Antananarivo – Police in Madagascar detained two leading members of the main opposition party on Saturday during a protest in the capital against rising living costs and economic hardship.
Several hundred anti-government demonstrators gathered in the centre of Antananarivo in the morning, watched by a heavy military and police presence.
Police said they arrested Rina Randriamasinoro, the secretary general of the opposition Tiako I Madagasikara (TIM) party, and its national coordinator Jean-Claude Rakotonirina following tensions between demonstrators and security forces. The pair were later released.
“They were arrested and placed in police custody because they made comments inciting hatred and public unrest,” Antananarivo’s prefect Angelo Ravelonarivo told AFP.
Inflation has soared to the highest level in decades in many countries, fuelled by the war in Ukraine and the easing of Covid restrictions.
ALSO READ | Five convicted in Madagascar coup plot
Organisers had wanted to hold the rally inside a warehouse belonging to opposition leader Marc Ravalomanana, but demonstrators arrived to find security forces blocking access to the venue.
Protesters then staged a sit-in outside the building.
Footage shared on social media showed police pulling Randriamasinoro and Rakotonirina from the crowd before taking them away in a police pick-up.
“The rally was authorised yesterday by the prefect and then this morning we discovered the police outside the gate,” said opposition lawmaker Fetra Ralambozafimbololona.
The arrests sparked further remonstrations, with demonstrators vowing not to leave the area until the two men were released – before eventually dispersing in the afternoon.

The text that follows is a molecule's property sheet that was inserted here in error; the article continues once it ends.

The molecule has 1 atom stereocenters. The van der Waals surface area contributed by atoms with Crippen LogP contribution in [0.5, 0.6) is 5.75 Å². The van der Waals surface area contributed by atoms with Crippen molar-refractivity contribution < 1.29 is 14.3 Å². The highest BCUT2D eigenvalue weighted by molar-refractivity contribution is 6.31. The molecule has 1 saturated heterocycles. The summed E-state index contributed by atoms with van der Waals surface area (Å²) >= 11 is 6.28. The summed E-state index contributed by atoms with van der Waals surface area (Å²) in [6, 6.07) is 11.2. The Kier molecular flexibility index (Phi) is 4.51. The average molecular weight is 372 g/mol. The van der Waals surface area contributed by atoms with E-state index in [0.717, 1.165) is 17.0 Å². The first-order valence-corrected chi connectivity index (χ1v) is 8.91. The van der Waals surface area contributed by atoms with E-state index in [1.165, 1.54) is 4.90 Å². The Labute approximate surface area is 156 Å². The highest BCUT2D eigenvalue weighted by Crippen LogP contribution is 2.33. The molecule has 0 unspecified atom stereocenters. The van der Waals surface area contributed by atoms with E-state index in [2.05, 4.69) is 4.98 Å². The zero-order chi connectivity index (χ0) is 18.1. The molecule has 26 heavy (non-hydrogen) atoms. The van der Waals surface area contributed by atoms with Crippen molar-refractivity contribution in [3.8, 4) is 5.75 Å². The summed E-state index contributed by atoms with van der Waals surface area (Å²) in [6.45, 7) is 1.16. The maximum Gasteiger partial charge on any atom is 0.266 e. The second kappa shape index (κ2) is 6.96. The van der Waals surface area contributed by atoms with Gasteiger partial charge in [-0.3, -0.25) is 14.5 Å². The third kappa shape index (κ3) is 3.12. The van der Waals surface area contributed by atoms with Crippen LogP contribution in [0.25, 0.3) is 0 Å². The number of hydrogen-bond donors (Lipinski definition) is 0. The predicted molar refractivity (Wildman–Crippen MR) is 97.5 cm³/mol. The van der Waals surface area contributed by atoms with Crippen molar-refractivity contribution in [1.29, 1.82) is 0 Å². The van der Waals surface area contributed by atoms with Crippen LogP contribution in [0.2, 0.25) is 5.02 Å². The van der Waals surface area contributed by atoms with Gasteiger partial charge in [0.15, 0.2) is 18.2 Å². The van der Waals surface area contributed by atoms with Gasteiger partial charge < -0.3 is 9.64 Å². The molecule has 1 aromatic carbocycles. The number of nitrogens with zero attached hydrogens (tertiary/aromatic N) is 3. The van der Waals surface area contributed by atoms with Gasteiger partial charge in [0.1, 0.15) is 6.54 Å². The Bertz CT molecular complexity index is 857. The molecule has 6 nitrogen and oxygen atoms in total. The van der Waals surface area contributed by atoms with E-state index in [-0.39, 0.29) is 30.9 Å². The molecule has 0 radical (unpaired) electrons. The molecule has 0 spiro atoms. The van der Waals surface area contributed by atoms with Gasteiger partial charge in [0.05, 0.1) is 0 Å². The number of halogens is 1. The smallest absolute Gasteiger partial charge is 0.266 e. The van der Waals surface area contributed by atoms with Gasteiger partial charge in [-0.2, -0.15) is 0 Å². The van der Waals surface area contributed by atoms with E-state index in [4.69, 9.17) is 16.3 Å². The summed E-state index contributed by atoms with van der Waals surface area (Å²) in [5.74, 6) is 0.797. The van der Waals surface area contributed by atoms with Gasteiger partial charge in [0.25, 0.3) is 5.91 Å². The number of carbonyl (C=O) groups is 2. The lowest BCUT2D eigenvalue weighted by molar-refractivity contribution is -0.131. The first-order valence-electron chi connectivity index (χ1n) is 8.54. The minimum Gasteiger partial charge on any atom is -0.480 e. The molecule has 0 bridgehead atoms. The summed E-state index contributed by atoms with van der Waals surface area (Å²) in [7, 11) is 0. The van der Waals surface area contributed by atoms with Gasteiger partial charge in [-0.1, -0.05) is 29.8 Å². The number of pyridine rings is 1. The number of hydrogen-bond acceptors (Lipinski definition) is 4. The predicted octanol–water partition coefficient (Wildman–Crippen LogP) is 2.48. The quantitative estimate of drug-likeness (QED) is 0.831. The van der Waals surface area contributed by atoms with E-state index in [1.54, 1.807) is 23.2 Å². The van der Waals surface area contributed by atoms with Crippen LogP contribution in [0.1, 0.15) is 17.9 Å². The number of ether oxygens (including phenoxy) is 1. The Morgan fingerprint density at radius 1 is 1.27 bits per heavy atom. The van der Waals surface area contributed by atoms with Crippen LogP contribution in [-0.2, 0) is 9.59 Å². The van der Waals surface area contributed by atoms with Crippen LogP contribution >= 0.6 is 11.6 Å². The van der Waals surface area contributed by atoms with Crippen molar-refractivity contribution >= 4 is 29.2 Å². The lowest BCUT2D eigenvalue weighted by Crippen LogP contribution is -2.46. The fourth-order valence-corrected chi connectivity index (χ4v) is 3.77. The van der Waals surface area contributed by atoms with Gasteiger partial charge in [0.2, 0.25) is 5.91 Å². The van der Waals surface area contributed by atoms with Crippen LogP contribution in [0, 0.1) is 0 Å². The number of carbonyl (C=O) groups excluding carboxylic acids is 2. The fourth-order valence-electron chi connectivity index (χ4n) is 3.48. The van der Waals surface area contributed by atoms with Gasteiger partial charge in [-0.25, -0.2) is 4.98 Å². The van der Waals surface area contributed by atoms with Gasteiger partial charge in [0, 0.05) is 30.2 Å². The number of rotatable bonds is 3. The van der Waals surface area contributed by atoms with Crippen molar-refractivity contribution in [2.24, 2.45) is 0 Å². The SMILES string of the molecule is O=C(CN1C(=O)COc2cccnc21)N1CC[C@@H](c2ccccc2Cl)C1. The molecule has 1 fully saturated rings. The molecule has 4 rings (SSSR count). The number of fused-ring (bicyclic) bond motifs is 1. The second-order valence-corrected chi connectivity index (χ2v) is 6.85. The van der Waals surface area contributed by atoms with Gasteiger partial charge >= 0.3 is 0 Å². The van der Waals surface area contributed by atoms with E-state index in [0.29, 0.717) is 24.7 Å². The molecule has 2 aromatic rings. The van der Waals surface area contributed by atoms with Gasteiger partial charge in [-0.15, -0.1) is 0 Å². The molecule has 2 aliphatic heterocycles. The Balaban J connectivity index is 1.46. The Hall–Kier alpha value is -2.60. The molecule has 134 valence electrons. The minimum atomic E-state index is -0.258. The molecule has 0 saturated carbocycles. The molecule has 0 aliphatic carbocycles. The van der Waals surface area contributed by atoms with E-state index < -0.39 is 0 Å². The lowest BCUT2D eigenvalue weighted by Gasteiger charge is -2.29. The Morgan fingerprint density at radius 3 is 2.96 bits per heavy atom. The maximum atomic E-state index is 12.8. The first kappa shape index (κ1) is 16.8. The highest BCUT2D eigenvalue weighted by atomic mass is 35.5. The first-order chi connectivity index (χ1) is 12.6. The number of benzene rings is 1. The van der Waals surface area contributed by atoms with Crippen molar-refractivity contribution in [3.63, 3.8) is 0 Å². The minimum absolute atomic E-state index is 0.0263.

Randriamasinoro and Rakotonirina were eventually let go early in the evening, a police spokesman said, adding authorities were yet to decide whether to press charges against them.
‘We can’t say anything’
Protests are rare in the country with the opposition and rights groups accusing the government of President Andry Rajoelina of stifling dissent and rarely allowing demonstrations.
“We can’t say anything anymore,” said Samuel Ravelarison, a 63-year-old accountant attending the rally.
“We came to demonstrate against the high cost of living.”
Ravelonarivo, the prefect, said that while the demonstration had not been banned, he had suggested it be held at a different location away from the city centre.
One of the poorest nations in the world, Madagascar is still reeling from the economic effects of the coronavirus pandemic and a series of extreme weather events.
Tropical storms and cyclones have battered the country this year, killing more than 200 people, adding to the damage of a severe drought that has ravaged the island’s south leading to malnutrition and instances of famine.
Rajoelina, 48, first came to power in 2009, ousting Ravalomanana with the backing of the military.
He returned to the presidency in 2019, after beating his predecessor in an election beset by allegations of fraud.
Picture: Getty Images